Trump’s exit from the White House alone isn’t likely to be a good enough reason for Republicans to feel comfortable with voting to convict him. Even though the president will be out of office by the time the Senate votes on conviction, he will remain a force within the GOP for years to come, and he has pledged to remain involved in campaigns. A chief concern for Republicans facing reelection in 2022 and 2024 is that Trump could back a primary challenger.
Still, convicting Trump and barring him from holding federal office could clear a pathway for the countless Republicans considering seeking the GOP presidential nomination in 2024, many of whom serve in the Senate. If Trump decided to run for president again in 2024, he could be the favorite to secure the party’s nomination.
McConnell will be the most important person to watch in determining whether the Senate has the votes to convict Trump. If he votes “yes,” it’s easy to see at least 16 other Republicans joining him. If he doesn’t, conviction becomes much less likely.
Will the House managers attempt to call witnesses?
At last year’s trial, Democrats were pressing vigorously for the Senate to hear testimony from additional witnesses who could shine light on Trump’s alleged misconduct. But this year, it might not be in Democrats’ interest to push for witnesses.
Democrats have raised concerns about holding a trial in the opening days of Biden’s presidency because it would delay Senate action on staffing his Cabinet and considering additional Covid-19 relief legislation.
At the same time, with so many Republicans appearing open to conviction this time around, it might be beneficial for the House impeachment managers to be able to call witnesses, especially because the House did not conduct a formal impeachment inquiry before last week’s vote.
For now, the House impeachment managers are remaining mum about their strategy when it comes to witnesses. Democrats have maintained that a full investigation is not necessary because the evidence for impeachment is in the public domain — and lawmakers themselves were witnesses to an insurrection that put their lives in danger.
“The last [impeachment trial] was information brought to us by others,” said Sen. Debbie Stabenow of Michigan, the No. 4 Senate Democrat, in an interview. “This is an impeachment based on what we experienced, and what the president of the United States said, in speeches, that day, that were videotaped. All the evidence is really right in front of us.”
Indeed, senators themselves were forced to hastily evacuate the Senate chamber and were just feet away from the violent mob that eventually made its way onto the Senate floor. During last year’s trial, the House managers used several audio and video clips to aid their legal arguments; this year they’re likely to use to their advantage the hours of troubling footage showing the rioters desecrating the Capitol, violently beating police officers and rummaging through the Senate chamber — in addition to clips of Trump’s remarks ahead of the storming of the Capitol.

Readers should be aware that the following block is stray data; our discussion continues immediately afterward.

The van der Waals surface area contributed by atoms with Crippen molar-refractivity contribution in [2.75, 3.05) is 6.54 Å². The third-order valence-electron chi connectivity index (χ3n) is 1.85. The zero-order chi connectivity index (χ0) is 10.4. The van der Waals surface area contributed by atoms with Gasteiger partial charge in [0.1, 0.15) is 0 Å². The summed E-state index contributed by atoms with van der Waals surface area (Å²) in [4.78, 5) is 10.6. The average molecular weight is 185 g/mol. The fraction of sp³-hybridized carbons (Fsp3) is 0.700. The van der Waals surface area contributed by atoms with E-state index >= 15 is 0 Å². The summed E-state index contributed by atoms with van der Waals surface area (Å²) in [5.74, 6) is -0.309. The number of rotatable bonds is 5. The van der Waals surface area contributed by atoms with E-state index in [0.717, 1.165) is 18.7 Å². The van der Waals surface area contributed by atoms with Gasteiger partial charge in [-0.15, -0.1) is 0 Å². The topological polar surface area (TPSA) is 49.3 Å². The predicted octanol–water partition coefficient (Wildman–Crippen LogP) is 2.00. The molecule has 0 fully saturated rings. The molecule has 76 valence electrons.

One potential witness on Democrats’ list is Brad Raffensperger, the Georgia secretary of state. Trump has mercilessly harangued Raffensperger and Gov. Brian Kemp, who are both Republicans, for not adopting his unsubstantiated claims of voter fraud in the state. Earlier this month, the president held an hourlong phone call with Raffensperger during which Trump pressured the secretary of state to “find” votes on his behalf to overturn Biden’s victory in Georgia.
Prosecutors in Atlanta are reportedly considering opening a criminal investigation into Trump over his pressure campaign.
Still, Democrats might reject outside witnesses in the name of completing the trial more quickly.
“We have so much to do,” Stabenow added. “There’s no reason to spend time that isn’t necessary. We need to follow the law and the Constitution, treat this with seriousness. And the process needs to have integrity. At the same time, we need to have it move along in a way that will allow it to be completed so that we can continue the other critical things that have to get done for the country.”
Disarray on the president’s legal team
In previous years, a chance to represent presidents would be a lawyer’s dream, a crowning career achievement that could also mean lucrative professional opportunities in the future. But Trump has proven to be a difficult client and, in this case, a toxic one. Few appear to be lining up to eagerly combat charges that the president — through a monthslong campaign of false and pernicious claims of election fraud — motivated the frothing Jan. 6 mob to attack the Capitol and hunt down Pelosi and Vice President Mike Pence.
In 2020, Trump recruited former independent counsel Ken Starr and Harvard law professor Alan Dershowitz to mount big-picture legal arguments, which were effective with some open-minded senators. He also had veteran White House lawyers Pat Cipollone and Patrick Philbin at the defense table, along with outside counsels Jane and Marty Raskin, former Florida Attorney General Pam Bondi and conservative lawyer Jay Sekulow.
This time, none of the same attorneys appear poised to return. Dershowitz has indicated he generally supports the view that Trump’s Jan. 6 remarks to the rally crowd, which later became the violent mob, are protected free speech. But he has indicated he will probably make those arguments from the sidelines this time.
That has left Trump’s personal lawyer Rudy Giuliani — whose own efforts to aid Trump’s campaign to overturn the election have drawn bipartisan scorn on Capitol Hill — as one of the only prominent figures standing in Trump’s legal defense orbit. But reports suggest that Giuliani has also been ruled out. Over the weekend, Trump campaign spokesman Hogan Gidley said Trump had simply not decided on an impeachment legal team yet.
Burgess Everett contributed to this report.